Several of the Ontario Stroke Network’s abstracts were available at the Canadian Stroke Congress (CSC) 2015. Over the next few weeks, the OSN eBulletin will highlight those abstracts.
Authors: Sundquist S1, Therrien P1
Since 2012, the Ontario Stroke Network (OSN) has delivered the provincial Hypertension Management Program (HMP). The HMP is modeled on Ontario’s Chronic Disease Prevention and Management framework, and supports best practice care delivery as outlined in the Canadian Hypertension Education Program (CHEP) guidelines. The HMP goal is to improve cardiovascular disease prevention through a focus on hypertension. In 2013, the OSN undertook a comprehensive evaluation of the HMP to inform stakeholders on the effectiveness, ongoing sustainability, and feasibility for program expansion.
A mixed-methods approach was used, including a quantitative HMP data repository analysis to evaluate changes from patient baseline of blood pressure (BP), relevant lab values and risk factor self-management. The qualitative evaluation involved site visits and surveys with participating health care providers (HCPs) and enrolled patients, which further addressed experiences with program delivery.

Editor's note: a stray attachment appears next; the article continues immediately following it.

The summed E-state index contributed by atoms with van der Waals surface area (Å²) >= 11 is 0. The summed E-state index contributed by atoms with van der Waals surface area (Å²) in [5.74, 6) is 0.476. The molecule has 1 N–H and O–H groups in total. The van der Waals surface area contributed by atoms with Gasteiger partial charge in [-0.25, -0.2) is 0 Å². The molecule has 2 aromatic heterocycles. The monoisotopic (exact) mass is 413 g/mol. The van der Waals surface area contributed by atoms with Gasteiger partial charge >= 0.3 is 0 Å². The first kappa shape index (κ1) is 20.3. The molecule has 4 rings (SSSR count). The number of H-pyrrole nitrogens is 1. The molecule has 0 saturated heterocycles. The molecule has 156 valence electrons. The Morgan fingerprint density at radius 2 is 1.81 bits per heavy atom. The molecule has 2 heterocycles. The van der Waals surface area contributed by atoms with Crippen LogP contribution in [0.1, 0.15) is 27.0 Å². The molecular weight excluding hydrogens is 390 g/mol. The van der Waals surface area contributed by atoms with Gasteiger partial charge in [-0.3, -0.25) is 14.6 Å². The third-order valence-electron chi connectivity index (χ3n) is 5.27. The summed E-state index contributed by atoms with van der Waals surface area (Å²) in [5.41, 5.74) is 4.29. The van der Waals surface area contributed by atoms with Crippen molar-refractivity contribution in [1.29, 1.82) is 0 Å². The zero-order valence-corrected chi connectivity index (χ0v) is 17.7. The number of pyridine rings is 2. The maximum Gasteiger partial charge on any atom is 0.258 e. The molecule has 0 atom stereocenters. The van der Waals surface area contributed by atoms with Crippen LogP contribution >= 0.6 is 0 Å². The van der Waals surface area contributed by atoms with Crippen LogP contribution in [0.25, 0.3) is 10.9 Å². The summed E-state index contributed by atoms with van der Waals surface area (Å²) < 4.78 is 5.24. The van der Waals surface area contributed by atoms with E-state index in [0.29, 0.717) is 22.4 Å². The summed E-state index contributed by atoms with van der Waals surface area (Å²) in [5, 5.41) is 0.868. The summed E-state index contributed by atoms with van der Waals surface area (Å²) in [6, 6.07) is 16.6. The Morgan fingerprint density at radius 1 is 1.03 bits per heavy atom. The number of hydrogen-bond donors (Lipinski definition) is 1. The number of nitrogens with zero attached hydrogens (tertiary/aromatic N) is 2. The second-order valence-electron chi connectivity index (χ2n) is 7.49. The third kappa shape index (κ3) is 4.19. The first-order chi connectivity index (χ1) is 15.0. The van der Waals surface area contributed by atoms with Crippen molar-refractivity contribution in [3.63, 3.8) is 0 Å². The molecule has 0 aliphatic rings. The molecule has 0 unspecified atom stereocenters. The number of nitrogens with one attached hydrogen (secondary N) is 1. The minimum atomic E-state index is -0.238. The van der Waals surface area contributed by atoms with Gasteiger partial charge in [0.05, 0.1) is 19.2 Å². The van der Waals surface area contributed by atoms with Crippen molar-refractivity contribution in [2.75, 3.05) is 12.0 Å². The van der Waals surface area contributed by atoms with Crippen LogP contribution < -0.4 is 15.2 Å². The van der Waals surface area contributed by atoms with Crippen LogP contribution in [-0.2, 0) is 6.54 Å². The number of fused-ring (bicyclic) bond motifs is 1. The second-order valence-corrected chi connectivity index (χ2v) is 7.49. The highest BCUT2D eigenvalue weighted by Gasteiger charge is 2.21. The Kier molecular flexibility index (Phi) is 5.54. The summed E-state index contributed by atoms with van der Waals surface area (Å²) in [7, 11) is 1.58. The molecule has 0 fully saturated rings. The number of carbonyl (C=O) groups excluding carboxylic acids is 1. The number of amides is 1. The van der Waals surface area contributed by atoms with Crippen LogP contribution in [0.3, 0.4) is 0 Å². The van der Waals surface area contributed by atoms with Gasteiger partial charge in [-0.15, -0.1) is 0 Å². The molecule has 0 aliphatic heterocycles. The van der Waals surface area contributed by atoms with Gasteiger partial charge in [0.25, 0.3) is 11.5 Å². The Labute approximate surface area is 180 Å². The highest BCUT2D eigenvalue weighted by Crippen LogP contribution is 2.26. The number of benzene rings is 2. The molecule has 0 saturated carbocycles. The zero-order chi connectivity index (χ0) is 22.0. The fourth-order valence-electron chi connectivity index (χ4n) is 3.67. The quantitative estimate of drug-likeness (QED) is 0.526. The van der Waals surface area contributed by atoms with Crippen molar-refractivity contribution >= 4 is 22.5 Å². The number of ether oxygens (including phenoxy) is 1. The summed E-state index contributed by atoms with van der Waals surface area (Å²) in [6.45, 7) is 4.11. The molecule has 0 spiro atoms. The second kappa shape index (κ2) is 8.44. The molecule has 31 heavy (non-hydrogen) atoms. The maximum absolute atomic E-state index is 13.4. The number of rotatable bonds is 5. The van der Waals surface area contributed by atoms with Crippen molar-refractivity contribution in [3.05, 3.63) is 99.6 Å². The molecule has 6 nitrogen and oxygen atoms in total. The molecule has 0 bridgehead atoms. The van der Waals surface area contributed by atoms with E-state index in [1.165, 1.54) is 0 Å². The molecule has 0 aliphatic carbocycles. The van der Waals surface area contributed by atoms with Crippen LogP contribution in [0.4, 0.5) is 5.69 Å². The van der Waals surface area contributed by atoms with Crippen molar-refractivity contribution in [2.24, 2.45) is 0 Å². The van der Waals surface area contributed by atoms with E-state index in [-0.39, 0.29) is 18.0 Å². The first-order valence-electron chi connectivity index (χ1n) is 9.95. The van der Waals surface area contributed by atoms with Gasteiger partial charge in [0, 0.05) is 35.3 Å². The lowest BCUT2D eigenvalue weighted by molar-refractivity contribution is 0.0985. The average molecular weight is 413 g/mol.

Quantitative results showed BP reductions from baseline values in HMP patients. Statistically significant reductions were noted in systolic and diastolic BP for patients with elevated BP and those with diabetes at baseline (p values ranged from
HCPs expressed increased confidence in hypertension (HTN) diagnosis and treatment, better understanding & compliance with CHEP guidelines, improved inter-professional communication and felt successful in providing patients with the knowledge and skills for self-management of HTN. Patients reported greater confidence in abilities to monitor BP and address modifiable risk factors as a result of health information received.
Areas cited for improvement were workflow efficiencies and more effective, enhanced patient- and provider-focused resources for providing health information.
Evaluation outcomes of HMP delivery were positive overall, showing benefit for HCPs and patients with hypertension. Opportunities have been identified to explore program evolution including: improving point-of-care access to evidence and outcomes reporting for HCPs, as well as creating capacity for comparing HMP patient outcomes to population data.
1 Ontario Stroke Network, Toronto, Canada